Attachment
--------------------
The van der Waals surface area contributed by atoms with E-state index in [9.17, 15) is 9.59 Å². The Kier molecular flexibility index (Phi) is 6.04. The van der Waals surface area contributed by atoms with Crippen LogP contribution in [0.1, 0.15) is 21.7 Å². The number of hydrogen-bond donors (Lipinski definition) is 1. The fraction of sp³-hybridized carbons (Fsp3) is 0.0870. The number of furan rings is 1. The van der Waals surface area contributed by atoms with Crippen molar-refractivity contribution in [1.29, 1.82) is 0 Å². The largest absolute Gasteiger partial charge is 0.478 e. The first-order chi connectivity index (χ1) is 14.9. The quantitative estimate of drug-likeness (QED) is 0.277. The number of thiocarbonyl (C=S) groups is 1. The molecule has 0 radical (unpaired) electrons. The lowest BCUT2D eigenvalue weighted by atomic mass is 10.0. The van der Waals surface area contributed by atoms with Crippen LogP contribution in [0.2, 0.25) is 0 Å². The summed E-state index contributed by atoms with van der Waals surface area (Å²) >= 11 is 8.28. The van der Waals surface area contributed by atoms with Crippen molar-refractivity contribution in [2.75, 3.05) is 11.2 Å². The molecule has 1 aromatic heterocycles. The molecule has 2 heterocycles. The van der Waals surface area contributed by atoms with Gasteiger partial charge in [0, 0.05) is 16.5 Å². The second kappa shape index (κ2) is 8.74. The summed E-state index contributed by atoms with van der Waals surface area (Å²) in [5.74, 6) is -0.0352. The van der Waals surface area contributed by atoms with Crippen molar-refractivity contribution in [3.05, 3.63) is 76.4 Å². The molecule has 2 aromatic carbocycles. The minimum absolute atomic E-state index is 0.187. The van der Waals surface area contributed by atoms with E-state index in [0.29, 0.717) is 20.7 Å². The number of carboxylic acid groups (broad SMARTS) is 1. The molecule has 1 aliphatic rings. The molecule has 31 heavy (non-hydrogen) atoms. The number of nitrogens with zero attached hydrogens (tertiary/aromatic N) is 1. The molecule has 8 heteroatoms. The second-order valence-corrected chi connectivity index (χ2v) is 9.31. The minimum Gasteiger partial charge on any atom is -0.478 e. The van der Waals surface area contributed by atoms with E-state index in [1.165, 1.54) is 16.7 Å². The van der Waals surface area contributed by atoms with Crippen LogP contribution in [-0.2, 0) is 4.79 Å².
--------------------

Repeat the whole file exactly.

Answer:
The van der Waals surface area contributed by atoms with E-state index in [9.17, 15) is 9.59 Å². The Kier molecular flexibility index (Phi) is 6.04. The van der Waals surface area contributed by atoms with Crippen LogP contribution in [0.1, 0.15) is 21.7 Å². The number of hydrogen-bond donors (Lipinski definition) is 1. The fraction of sp³-hybridized carbons (Fsp3) is 0.0870. The number of furan rings is 1. The van der Waals surface area contributed by atoms with Crippen molar-refractivity contribution in [1.29, 1.82) is 0 Å². The largest absolute Gasteiger partial charge is 0.478 e. The first-order chi connectivity index (χ1) is 14.9. The quantitative estimate of drug-likeness (QED) is 0.277. The number of thiocarbonyl (C=S) groups is 1. The molecule has 0 radical (unpaired) electrons. The lowest BCUT2D eigenvalue weighted by atomic mass is 10.0. The van der Waals surface area contributed by atoms with Crippen LogP contribution in [0.2, 0.25) is 0 Å². The summed E-state index contributed by atoms with van der Waals surface area (Å²) >= 11 is 8.28. The van der Waals surface area contributed by atoms with Crippen molar-refractivity contribution in [2.75, 3.05) is 11.2 Å². The molecule has 1 aromatic heterocycles. The molecule has 2 heterocycles. The van der Waals surface area contributed by atoms with Gasteiger partial charge in [0, 0.05) is 16.5 Å². The second kappa shape index (κ2) is 8.74. The summed E-state index contributed by atoms with van der Waals surface area (Å²) in [5.74, 6) is -0.0352. The van der Waals surface area contributed by atoms with Crippen molar-refractivity contribution in [3.05, 3.63) is 76.4 Å². The molecule has 2 aromatic carbocycles. The minimum absolute atomic E-state index is 0.187. The van der Waals surface area contributed by atoms with E-state index in [0.29, 0.717) is 20.7 Å². The number of carboxylic acid groups (broad SMARTS) is 1. The molecule has 1 aliphatic rings. The molecule has 31 heavy (non-hydrogen) atoms. The number of nitrogens with zero attached hydrogens (tertiary/aromatic N) is 1. The molecule has 8 heteroatoms. The second-order valence-corrected chi connectivity index (χ2v) is 9.31. The minimum Gasteiger partial charge on any atom is -0.478 e. The van der Waals surface area contributed by atoms with E-state index in [1.165, 1.54) is 16.7 Å². The van der Waals surface area contributed by atoms with Crippen LogP contribution in [-0.2, 0) is 4.79 Å².